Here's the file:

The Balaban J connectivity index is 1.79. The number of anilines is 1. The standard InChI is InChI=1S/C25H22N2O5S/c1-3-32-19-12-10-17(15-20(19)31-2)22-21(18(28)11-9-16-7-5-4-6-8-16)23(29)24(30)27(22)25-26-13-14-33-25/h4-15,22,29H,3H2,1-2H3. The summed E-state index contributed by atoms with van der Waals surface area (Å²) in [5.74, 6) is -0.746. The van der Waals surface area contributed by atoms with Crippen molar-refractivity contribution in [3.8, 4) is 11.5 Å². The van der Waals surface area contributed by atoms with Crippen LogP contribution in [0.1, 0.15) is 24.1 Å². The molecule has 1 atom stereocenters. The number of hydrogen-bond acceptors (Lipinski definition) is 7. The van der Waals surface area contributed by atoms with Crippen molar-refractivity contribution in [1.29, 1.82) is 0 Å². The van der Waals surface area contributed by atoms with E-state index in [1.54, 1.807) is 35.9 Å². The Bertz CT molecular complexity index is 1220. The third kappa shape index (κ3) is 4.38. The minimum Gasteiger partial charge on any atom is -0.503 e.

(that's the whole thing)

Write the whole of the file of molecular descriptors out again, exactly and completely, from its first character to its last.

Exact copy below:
The Balaban J connectivity index is 1.79. The number of anilines is 1. The standard InChI is InChI=1S/C25H22N2O5S/c1-3-32-19-12-10-17(15-20(19)31-2)22-21(18(28)11-9-16-7-5-4-6-8-16)23(29)24(30)27(22)25-26-13-14-33-25/h4-15,22,29H,3H2,1-2H3. The summed E-state index contributed by atoms with van der Waals surface area (Å²) in [5.74, 6) is -0.746. The van der Waals surface area contributed by atoms with Crippen molar-refractivity contribution in [3.8, 4) is 11.5 Å². The van der Waals surface area contributed by atoms with Crippen LogP contribution in [0.1, 0.15) is 24.1 Å². The molecule has 1 atom stereocenters. The number of hydrogen-bond acceptors (Lipinski definition) is 7. The van der Waals surface area contributed by atoms with Crippen molar-refractivity contribution in [1.29, 1.82) is 0 Å². The van der Waals surface area contributed by atoms with E-state index in [1.54, 1.807) is 35.9 Å². The Bertz CT molecular complexity index is 1220. The third kappa shape index (κ3) is 4.38. The minimum Gasteiger partial charge on any atom is -0.503 e.